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The gum bichromate process is a printing method that stands at the crossroads of photography and printmaking, expressing itself in painterly terms. Introduced in the middle of the 19th century, it experienced a surge of popularity during the Pictorialist period of photographic history from 1880 to 1920. It resurfaced along with several other hands-on printing processes in the 1970s and remains one of the ennobling processes.

Photo Dance

Photo Dance

Beginning with an enlarged black and white negative, gum bichromate photographs are made by coating non-photographic paper with a mixture of tree sap, pigment, and potassium dichromate. Gum arabic (the tree sap), derived from the acacia tree, a colloidal agent, holds the light-sensitive dichromates and pigments together. I mostly use mineral pigments taken from the earth (Italian and German soils are favorites) but other materials round out the palette – things like walnut hulls gathered from nearby woods, turmeric from the kitchen, and others imported from afar like sandalwood and indigo.

I make these prints by brushing the pigmented mixture indoors, attaching the black and white negative, then exposing the print to sunlight outdoors or a bank of UV lights in my darkroom. During exposure, gum arabic is transformed from a water-soluble to water-insoluble material according to the amount of light received. After exposure, the negative is removed and the print is then placed face down in a tray of water, allowing the least exposed areas of the print to fall away from the brushed surface. When “enough” pigmented mixture has fallen off, the print is hung out to dry. This process is then repeated on another day using other pigments. Most images take a week or more to create. Most are printed more than three times and upwards of a dozen or more times, resulting in a full-scale print of beauty and permanence.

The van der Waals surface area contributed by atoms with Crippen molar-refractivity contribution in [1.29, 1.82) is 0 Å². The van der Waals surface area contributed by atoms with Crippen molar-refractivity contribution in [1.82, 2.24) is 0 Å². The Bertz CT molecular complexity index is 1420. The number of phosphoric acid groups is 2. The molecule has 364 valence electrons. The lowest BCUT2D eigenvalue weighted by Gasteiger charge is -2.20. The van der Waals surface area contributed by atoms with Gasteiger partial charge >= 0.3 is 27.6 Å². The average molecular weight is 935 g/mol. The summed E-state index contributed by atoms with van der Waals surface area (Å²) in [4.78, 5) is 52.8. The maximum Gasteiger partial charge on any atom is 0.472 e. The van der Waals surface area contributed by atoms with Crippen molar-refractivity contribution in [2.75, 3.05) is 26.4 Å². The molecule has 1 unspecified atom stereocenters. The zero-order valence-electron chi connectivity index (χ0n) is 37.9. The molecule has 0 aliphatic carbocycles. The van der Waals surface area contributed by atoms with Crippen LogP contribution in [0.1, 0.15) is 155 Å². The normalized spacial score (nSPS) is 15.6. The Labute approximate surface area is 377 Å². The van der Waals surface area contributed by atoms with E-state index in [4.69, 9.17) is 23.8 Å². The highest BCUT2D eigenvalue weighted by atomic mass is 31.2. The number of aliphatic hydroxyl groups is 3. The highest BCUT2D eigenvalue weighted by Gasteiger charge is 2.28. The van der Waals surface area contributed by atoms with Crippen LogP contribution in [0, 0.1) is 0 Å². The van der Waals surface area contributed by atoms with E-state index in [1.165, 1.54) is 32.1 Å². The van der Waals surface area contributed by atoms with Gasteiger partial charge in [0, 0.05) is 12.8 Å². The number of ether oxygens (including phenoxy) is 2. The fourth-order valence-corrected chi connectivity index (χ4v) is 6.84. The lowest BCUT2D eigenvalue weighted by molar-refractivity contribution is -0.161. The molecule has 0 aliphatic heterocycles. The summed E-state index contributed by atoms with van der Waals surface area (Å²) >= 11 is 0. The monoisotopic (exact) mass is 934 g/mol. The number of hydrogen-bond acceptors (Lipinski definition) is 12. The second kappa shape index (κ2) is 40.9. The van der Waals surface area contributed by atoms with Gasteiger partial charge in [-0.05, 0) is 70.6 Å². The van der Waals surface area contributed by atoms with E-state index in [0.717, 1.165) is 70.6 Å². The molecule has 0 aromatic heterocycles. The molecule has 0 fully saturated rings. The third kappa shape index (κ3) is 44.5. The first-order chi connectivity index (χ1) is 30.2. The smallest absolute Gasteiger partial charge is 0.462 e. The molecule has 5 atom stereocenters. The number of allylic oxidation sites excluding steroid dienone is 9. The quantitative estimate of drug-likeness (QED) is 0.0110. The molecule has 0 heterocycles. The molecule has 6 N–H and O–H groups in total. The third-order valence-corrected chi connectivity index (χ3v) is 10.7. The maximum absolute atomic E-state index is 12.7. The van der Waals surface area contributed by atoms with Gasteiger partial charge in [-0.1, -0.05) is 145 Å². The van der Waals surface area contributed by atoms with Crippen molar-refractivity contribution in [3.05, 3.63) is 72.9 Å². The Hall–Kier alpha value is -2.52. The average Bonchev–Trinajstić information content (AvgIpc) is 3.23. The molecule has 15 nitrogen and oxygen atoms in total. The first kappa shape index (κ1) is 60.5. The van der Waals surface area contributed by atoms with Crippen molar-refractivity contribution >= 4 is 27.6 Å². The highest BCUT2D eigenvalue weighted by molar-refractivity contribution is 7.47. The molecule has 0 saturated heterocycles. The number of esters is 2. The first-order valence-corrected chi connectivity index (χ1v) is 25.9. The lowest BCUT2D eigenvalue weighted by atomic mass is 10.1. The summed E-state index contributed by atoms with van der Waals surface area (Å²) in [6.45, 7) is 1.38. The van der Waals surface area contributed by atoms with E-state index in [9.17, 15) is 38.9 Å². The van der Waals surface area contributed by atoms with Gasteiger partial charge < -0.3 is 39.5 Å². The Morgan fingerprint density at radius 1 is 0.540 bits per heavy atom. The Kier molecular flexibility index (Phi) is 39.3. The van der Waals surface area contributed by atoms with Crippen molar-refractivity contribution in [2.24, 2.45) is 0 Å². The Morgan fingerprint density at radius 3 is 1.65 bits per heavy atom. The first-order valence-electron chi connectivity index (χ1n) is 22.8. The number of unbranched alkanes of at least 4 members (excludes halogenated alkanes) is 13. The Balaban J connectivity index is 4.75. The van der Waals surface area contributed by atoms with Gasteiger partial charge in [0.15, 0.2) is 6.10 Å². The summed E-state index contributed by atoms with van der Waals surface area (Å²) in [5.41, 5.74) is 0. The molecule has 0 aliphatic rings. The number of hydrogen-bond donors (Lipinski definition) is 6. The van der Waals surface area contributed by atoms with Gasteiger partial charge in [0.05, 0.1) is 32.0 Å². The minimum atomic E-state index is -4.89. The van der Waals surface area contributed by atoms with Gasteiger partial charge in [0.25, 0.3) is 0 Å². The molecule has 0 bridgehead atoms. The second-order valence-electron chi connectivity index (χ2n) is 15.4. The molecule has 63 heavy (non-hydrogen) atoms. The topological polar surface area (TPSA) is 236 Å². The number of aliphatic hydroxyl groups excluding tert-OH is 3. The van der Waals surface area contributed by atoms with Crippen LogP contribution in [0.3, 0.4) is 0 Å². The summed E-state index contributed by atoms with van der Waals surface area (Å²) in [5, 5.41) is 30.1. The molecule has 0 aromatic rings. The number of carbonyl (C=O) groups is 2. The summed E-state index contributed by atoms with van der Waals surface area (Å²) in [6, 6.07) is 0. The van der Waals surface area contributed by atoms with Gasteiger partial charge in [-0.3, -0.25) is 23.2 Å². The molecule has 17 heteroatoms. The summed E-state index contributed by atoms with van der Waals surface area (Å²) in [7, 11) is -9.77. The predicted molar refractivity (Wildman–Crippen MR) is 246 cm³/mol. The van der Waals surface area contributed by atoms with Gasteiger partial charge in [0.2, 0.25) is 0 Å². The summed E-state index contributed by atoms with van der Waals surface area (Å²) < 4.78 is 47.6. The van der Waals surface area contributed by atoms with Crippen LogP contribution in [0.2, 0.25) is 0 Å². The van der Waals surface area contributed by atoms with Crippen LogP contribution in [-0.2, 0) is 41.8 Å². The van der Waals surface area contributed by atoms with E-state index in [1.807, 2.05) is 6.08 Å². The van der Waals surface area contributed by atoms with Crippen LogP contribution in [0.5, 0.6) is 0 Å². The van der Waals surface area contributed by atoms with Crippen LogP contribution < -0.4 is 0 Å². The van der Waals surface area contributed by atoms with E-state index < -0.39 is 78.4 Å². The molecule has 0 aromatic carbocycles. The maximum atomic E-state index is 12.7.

In the 19th century, what a photograph looked like, what it was made from, and how it was created was very much a personal, creative decision. By 1900, expediency would settle on silver gelatin as the standard of the industry and the dozens of other photographic methods developed in the first years of photography were abandoned.

The wide variety of alternative photographic processes has fascinated me for years and I have experimented with many of them. In the gum bichromate process, I find a method of making photographs that is flexible, somewhat forgiving, has excellent surface qualities, and a beautiful finish.

Alan Dehmer